Interesting Facts and information about
People and events in Elizabethan Theatres
The Inn-Yards, Playhouses and Amphitheatres, like
the Globe provided the venues for Elizabethan Theatrical productions
Picture of the Globe Theatre
The Elizabethan Theatres
started in the cobbled courtyards of Inns - they were called
Inn-yards. As many as 500 people would attend play
performances. There was clearly some considerable profit to be
made in theatrical productions. James Burbage was an actor,
who at one time would have played in the Inn-yards and, no
doubt , negotiated a high price with the Inn keeper to perform on his
It was the idea of James Burbage to construct
the first purpose-built theatre - it was called 'The Theatre'.
It was based on the style of the old Greek and Roman open-air
amphitheatres. 'The Theatre' was to be the first of many
Elizabethan Theatres. However, profit dropped in the winter as
people would not venture to the cold open arenas of these
massive Elizabethan Theatres. Playhouses were therefore used
for many winter productions. Many of the playhouses were
converted from the old coaching inns or other existing
buildings - all productions were staged in the comparative
warmth of these indoor Elizabethan Theatres. Most people
associated Elizabethan Theatres with those built in a similar
style to the Globe Theatre - the massive Amphitheatres.
Interesting Facts and Information about
Some interesting facts and
information about Elizabethan Theatres
The Amphitheatres were designed as an open
of Elizabethan Theatre: Up
to 100 feet in diameter.
Shapes of Elizabethan Theatre: Octagonal
circular in shape having between 8 and
materials used in the construction of
Elizabethan Theatres: Timber,
nails, stone (flint), plaster and thatched roofs. Later
had tiled roofs.
Building Duration: 6 months.
design of the Elizabethan Theatre: The
open air arena of the amphitheatre was called the 'pit' or the
'yard'. The stage of the amphitheatre
projected halfway into the 'pit'. It had a raised stage at one end
which was surrounded by three tiers of
roofed galleries with balconies
overlooking the back of the stage.
Grounds of the theatre: Bustling
with people. Stalls selling merchandise
. People relieved themselves outside.
Sewage was buried in pits or disposed of
in the River Thames. All theatres closed
during outbreaks of the Bubonic
Plague - disease would have spread
via the rats & fleas.
Entrance to the theatre: Usually
one main entrance. Some later theatres
had external staircases to access the
'Box ' and the
'Box Office': Playgoers
put 1 penny in a box at the Elizabethan theatre
the start of the play the admission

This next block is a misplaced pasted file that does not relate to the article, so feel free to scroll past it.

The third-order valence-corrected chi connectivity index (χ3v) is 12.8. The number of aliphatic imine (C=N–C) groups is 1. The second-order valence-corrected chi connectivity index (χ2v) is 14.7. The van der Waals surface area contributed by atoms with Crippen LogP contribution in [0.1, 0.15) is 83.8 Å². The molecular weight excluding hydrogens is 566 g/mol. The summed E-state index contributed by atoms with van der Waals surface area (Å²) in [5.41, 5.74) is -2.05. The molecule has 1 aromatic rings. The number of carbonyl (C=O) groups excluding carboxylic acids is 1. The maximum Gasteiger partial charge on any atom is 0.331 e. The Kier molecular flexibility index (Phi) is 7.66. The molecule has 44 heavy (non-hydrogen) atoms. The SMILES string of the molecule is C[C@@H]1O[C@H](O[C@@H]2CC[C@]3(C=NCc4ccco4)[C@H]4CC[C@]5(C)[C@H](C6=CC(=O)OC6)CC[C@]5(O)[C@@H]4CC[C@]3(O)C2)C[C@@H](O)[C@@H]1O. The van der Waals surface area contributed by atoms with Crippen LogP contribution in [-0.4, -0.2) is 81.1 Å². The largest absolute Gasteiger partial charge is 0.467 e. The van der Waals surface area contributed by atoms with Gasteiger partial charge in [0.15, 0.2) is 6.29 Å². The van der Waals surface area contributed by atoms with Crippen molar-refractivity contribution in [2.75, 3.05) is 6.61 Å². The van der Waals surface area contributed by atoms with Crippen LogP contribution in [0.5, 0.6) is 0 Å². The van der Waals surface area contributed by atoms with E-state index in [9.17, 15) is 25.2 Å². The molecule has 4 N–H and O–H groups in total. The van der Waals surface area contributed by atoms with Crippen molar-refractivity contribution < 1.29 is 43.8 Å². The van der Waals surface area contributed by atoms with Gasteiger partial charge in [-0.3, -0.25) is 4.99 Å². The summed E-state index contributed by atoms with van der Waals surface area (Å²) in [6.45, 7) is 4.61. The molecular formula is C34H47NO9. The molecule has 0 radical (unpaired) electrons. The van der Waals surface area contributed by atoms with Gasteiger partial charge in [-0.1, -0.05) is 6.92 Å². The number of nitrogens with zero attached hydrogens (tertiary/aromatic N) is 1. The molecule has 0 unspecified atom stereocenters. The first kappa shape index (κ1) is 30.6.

collectors put the boxes in a room backstage - the box office.
to the Balconies & Galleries:
sets of stairs, either side if the
gallery would cost another penny in the box
which was held by a collector at the front of the stairs.
The second gallery would cost another
owners of the theatre.
in the Elizabethan Theatre: Natural
lighting as plays were produced in the
afternoon. However there was some
artificial lighting mainly intended to
provide atmosphere for night scenes.
in the Elizabethan Theatre: There
was no heating. Plays were performed in
the summer months and transferred to the
indoor playhouses during the winter.
foot wide 15 foot deep to 45 feet to 30
height of the stage: A
raised stage - 3 to 5 feet and supported
by large pillars or trestles.
floor of the Stage: Made
of wood, sometimes covered with rushes.
Trap doors would enable some special
effects e.g. smoke in the Elizabethan
rear of the Stage: A
roofed house-like structure was at the
rear of the stage, supported by two
large columns (pillars).
'Heavens' served to create an area
hidden from the audience. This area
provided a place for actors to hide. A
selection of ropes & rigging would
allow for special effects, such as
flying or dramatic entries.
was an extra effect added in the 1600's.
'pit' (also referred to as
the 'yard'): The
stage projected halfway into the 'pit',
also called the 'yard' (if tiled or
cobbled) where the
commoners (groundlings) paid 1 penny to
stand to watch the play.
who paid 1 penny admission to stand to
watch the play.
the height of the summer the groundlings
were also referred to as 'stinkards' for
to the Galleries: Two
sets of stairs, either side of the
Elizabethan Theatre. The stairways could also
be external to the main structure to
give maximum seating space.
in the galleries - Three levels:
seats in each of the three levels of
galleries were tiered with three rows of
wooden benches, increasing in size
towards the back, following the shape of
the building. The galleries in
Elizabethan Theatre were covered
affording some shelter from the
Sites and Map of London
Details, facts and information about each of
the major Elizabethan Theatres.
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